Problems in the landscape can be minor nuisances or major trouble. Determine what you have and decide what you can do about it. Pests can be weeds, water, viruses, fungi, bacteria, insects, birds, mammals, weeds -- anything that harms us, our homes or our plants. Here are some things to watch out for.
Insects and Diseases
Monitor for insect populations or diseases. Use pesticides only if a problem is present. When pests run out of control, resort to more drastic pesticides. Understand their impact before using them. Oils and soaps kill spiders and other beneficial insects and their eggs. Follow instructions for all materials.
Unhealthy plants are displaying signs of decline now. New growth weakens, yellows and dies. Get the problem diagnosed so you can take appropriate action in the future. Call your county Cooperative Extension Service or contact garden centers about a diagnosis. For trees, call a certified or consulting arborist.
Fungi are hard to reverse. Yews, dogwoods and many members of the heath family, including rhododendron, azalea, mountain laurel, leucothoe and Japanese pieris, are especially susceptible to phytophthora, one of several soil-borne fungus diseases, encouraged by excessive moisture and low temperatures. Effective chemical controls are limited. Installing plants so 25 percent of the root ball is above existing ground level, using soil from the hole to cover, will keep roots well drained. Plant with generous amounts of compost and leaf mold dug in over a wide area.
The hemlock woolly adelgid is a difficult insect to treat. If you see a white waxy substance lining the stem at the base of hemlock needles, look for adelgids. With a magnifying glass, you can see minute, flat, black crawlers slowly heading toward the new growth. They feed in spring and fall. Here are two ways to control them:
* Spray hemlocks with horticultural oil and insecticidal soap, once in May and again in June. Several materials are Sunspray Ultra-Fine Oil, Volck Oil Spray and Safer Insecticidal Soap. Insecticidal soap will wash off much of the waxy white substance from adelgids. Do a third spray with horticultural oil in September, before they stop crawling. Completely cover needles.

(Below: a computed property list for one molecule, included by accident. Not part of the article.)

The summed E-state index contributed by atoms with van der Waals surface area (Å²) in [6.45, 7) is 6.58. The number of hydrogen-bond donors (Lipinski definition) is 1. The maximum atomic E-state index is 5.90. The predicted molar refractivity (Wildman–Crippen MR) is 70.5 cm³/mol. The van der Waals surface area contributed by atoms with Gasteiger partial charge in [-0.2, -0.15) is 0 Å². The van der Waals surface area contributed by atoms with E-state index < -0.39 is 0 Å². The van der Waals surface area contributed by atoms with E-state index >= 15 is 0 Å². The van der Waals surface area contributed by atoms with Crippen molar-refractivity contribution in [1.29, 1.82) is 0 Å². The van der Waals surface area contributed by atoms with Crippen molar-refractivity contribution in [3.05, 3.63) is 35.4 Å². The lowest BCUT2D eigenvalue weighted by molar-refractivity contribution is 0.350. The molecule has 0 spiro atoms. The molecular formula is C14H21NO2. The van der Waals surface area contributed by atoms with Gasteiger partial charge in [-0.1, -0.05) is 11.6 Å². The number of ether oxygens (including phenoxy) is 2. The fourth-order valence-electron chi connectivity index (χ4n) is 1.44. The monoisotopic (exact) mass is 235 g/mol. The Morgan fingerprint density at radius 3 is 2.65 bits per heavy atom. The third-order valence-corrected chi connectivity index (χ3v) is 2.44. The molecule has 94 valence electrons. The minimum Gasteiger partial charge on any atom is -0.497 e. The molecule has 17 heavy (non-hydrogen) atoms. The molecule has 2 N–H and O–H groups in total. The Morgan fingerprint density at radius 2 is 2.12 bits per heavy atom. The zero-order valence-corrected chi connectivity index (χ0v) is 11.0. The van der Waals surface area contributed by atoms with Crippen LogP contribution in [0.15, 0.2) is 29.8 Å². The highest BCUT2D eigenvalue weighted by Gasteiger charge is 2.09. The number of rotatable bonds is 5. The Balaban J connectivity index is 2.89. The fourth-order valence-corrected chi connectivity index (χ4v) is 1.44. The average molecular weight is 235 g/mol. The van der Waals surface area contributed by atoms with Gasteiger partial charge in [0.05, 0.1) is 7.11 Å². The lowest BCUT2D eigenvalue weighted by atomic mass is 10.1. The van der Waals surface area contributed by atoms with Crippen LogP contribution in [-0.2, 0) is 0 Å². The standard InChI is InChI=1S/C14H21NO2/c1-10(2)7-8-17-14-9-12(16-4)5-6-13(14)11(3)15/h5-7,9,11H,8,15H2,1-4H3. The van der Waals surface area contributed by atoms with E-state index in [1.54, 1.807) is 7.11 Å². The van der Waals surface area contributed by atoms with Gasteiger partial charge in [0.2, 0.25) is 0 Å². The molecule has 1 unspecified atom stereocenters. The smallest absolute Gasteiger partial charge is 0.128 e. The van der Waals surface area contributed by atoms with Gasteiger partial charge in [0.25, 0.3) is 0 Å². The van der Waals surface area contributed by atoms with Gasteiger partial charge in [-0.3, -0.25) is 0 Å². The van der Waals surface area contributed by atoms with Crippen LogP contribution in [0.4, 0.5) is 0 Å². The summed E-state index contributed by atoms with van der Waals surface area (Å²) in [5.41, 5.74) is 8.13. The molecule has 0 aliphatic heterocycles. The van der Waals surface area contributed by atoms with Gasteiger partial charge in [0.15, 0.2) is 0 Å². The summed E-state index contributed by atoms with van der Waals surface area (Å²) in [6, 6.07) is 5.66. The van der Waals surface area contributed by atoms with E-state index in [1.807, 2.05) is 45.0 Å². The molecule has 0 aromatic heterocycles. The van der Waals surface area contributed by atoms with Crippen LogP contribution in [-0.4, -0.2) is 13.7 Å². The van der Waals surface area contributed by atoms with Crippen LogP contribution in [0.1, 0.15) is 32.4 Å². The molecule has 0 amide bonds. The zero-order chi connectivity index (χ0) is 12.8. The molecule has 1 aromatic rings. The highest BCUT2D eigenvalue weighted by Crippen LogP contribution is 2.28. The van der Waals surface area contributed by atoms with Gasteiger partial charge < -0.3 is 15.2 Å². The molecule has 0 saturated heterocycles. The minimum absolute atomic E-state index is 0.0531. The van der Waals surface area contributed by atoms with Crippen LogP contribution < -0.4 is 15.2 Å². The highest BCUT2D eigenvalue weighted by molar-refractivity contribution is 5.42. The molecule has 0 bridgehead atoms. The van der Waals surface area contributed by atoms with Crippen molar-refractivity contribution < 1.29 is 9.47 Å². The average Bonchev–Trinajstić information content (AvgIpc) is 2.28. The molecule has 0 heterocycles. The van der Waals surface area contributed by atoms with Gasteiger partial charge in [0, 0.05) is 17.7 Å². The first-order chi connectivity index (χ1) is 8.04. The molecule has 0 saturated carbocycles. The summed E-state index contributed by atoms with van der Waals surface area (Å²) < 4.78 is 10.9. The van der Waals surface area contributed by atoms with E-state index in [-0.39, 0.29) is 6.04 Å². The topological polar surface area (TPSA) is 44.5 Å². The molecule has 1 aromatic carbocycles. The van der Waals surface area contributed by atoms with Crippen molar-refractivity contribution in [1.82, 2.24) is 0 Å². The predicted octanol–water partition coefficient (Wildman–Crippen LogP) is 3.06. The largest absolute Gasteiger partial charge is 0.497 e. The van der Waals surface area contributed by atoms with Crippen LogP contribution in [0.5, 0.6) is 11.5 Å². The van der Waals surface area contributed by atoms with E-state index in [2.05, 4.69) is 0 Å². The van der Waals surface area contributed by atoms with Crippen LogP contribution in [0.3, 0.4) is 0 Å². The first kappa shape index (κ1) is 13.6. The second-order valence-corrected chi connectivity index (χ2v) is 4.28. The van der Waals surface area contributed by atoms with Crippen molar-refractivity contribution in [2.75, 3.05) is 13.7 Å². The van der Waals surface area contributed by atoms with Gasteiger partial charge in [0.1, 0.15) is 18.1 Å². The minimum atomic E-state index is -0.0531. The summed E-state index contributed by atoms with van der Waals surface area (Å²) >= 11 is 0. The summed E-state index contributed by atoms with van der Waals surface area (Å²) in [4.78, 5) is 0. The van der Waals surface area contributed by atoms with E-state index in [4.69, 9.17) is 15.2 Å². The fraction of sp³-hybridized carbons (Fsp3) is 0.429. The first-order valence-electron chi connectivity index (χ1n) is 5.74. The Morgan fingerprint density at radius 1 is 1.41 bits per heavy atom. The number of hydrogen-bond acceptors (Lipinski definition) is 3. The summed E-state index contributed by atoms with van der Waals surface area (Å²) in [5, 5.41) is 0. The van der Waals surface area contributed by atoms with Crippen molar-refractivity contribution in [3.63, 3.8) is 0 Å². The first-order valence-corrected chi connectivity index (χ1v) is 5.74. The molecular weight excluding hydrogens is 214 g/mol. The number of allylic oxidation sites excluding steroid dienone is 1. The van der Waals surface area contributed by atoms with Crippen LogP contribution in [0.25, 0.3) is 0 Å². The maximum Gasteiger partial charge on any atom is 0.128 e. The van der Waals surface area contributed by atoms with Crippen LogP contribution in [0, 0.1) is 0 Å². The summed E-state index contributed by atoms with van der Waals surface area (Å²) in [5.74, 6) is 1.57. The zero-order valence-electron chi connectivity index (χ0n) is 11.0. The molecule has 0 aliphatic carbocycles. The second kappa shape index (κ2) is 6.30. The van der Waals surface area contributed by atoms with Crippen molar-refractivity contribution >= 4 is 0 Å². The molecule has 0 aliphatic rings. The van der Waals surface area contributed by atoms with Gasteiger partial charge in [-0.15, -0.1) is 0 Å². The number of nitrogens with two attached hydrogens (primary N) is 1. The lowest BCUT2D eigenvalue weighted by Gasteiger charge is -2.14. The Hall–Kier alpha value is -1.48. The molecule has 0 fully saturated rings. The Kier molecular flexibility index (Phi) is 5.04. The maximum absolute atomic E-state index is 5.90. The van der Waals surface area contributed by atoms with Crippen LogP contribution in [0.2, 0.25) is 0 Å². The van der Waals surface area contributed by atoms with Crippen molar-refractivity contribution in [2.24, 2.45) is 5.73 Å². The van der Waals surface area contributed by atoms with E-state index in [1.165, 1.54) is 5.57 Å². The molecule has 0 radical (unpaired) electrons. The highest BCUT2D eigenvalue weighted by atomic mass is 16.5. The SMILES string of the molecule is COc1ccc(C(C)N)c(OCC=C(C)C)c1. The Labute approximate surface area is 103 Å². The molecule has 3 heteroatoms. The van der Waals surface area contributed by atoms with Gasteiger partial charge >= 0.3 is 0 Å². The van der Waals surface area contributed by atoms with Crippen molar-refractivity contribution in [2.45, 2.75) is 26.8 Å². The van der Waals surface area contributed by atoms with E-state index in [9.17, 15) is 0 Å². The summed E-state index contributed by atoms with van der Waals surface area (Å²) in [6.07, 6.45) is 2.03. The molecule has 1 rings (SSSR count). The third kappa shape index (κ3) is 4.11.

* Merit and Marathon (imidacloprid) are synthetic systemic pesticides that can be applied over the root system of the hemlock. It is absorbed by the roots of the tree and insects succumb as they feed. Apply during feeding times.
Adult mosquitoes hibernate and become active with the first warm weather. They feed most actively from dusk to dawn. Many different species occur throughout the world and can transmit diseases, such as encephalitis, malaria, yellow fever and West Nile virus.
Their closest habitat to you are your rain gutters. Keep those clean. Eggs are laid in shallow accumulations of water that can be fresh, stagnant or salty. Empty all standing water. Change the water in your bird bath every other day. Dump water that collects under outdoor plant containers, stray hubcaps by the garage or trash can lids. Keep water moving in your pond or other water feature. Use Bt (Baccillus thuringiensis) cubes, which contain bacteria that will kill the larvae when floated on water. One product on the market is Mosquito Dunks. A new control for larvae is Bite Free Granular Larvicide, which is safe for fish and other wildlife. Check www.farnam.com for more information. And, fish in your pond love mosquito larvae.
Repel mosquitoes from you with Skin-So-Soft Bug Guard Plus or plant-based repellents with soybean oil, such as Bite Blocker, which have been shown to provide protection. Studies suggest that these products do not last as long as those containing DEET, which repels the mosquito, making you unattractive for feeding.
More information about biting insects is available on the Centers for Disease Control and Prevention Web site (www.cdc.gov/ncidod/dvbid).